In response to Parliamentary Questions about vacancies in High Courts of the country, the Union Law Ministry has a template reply on these lines,
"Filling up of vacancies in the High Courts is a continuous, integrated and collaborative process between the Executive and the Judiciary. It requires consultation and approval from various Constitutional Authorities both at the State and Centre level. While every effort is made to fill up the existing vacancies expeditiously, vacancies of Judges in High Courts do keep on arising on account of retirement, resignation or elevation of Judges and also due to increase in the strength of Judges."
Given that there are 387 vacant posts in High Courts across the country, one can argue that the efforts being made to fill up the existing vacancies expeditiously leave something to be desired.
In reply to another question last week, Union Law Minister Kiren Rijiju revealed that 175 proposals are at various stages of processing between the Central government and the Supreme Court Collegium.
Pertinently, recommendations from High Court Collegiums are yet to be received in respect of 230 vacancies.
And with a number of High Court judges slated to retire over the course of this year, the numbers are due to get worse. The vacant posts have even prompted the Bench to bemoan the resultant workload on existing judges. Bombay High Court Chief Justice Dipankar Datta commented in open court last week,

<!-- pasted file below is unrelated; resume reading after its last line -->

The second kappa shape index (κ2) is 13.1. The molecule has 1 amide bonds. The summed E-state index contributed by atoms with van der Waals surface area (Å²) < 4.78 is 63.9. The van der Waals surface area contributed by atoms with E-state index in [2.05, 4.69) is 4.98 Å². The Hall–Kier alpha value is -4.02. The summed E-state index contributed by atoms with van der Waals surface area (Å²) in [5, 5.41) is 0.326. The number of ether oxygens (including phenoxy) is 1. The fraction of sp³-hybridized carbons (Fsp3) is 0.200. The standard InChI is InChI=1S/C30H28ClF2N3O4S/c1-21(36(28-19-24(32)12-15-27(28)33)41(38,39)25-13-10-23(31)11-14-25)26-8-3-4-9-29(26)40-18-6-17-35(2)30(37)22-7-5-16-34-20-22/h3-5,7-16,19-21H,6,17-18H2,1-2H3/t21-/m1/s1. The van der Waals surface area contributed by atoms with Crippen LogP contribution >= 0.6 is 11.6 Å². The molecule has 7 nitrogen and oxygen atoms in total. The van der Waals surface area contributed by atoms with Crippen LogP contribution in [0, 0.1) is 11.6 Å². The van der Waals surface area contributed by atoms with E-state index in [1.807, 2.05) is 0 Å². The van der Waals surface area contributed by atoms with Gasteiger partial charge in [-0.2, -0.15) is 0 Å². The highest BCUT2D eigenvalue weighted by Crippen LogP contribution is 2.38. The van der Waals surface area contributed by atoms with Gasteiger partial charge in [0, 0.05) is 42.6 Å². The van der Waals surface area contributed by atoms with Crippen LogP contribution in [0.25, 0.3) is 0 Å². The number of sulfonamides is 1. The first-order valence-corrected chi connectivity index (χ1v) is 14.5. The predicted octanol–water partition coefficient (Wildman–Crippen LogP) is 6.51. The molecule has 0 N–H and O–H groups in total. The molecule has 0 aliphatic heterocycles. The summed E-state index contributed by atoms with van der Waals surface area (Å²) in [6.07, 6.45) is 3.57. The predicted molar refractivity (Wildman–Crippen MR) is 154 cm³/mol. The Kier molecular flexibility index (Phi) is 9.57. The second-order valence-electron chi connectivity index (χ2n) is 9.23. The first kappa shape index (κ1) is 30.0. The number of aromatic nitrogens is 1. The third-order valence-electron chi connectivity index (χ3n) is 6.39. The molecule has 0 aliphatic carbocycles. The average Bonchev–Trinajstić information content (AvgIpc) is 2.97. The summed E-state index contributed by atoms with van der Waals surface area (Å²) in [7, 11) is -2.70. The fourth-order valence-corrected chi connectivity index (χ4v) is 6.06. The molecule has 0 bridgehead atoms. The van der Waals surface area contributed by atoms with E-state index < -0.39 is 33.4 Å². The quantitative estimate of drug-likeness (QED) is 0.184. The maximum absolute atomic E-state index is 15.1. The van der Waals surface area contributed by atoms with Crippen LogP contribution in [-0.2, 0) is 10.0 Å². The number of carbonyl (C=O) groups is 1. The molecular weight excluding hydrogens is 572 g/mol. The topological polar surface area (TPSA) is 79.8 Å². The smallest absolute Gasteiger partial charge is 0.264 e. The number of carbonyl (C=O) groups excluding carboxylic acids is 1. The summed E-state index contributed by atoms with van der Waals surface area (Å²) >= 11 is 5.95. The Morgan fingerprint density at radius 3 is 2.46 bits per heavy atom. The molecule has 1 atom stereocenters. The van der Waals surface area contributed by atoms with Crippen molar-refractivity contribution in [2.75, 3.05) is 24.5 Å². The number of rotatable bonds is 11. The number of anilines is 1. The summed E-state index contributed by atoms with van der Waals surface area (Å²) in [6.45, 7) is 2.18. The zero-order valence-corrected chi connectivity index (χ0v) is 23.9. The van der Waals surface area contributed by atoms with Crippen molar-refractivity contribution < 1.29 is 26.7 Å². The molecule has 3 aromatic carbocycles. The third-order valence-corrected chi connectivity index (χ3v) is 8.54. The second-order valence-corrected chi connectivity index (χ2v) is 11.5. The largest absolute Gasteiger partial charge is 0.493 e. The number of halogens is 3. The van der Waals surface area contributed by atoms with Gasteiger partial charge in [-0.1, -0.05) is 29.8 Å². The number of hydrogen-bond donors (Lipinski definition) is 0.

"Please understand predicament of the Bench. How many judges do we have now out of 94? Less than 60. Go back in history and find out if this High Court (has) had so less judges,
In this article, we take a look at five High Courts where the vacancies are on the higher side.
The sanctioned strength of the Punjab & Haryana High Court is 85. The High Court is currently functioning with 49 judges and 36 vacancies, at 56 per cent of its strength.
The sanctioned strength includes 64 permanent and 21 additional judges, out of which 43 and 6 posts are filled respectively. This means that posts of 21 permanent judges and 15 additional judges are lying vacant.
Justice Ajay Tewari, the second seniormost judge of the High Court, resigned on March 15, while Justices Amol Rattan Singh, Fateh Deep Singh and Sant Prakash are set to retire later this year.
In October, 10 additional judges of the High Court were elevated as permanent judges.
Against a sanctioned strength of 72 judges, the High Court is currently functioning with 39, at a vacancy percentage of 46.
The vacancies are for 23 permanent and 10 additional judges.
The Central government had last notified the appointment of judges to the Calcutta High Court in November last year.
The newly appointed judges at the time had included two judicial officers - Bibhas Ranjan De and Ajoy Kumar Mukherjee, and Advocate Krishna Rao.
The Supreme Court Collegium in September 2021 had recommended the appointment of four judicial officers and two advocates - including the new appointees - for elevation as judges of the Calcutta High Court. In the same meeting, it had also reiterated the names of four advocates for appointment as judges.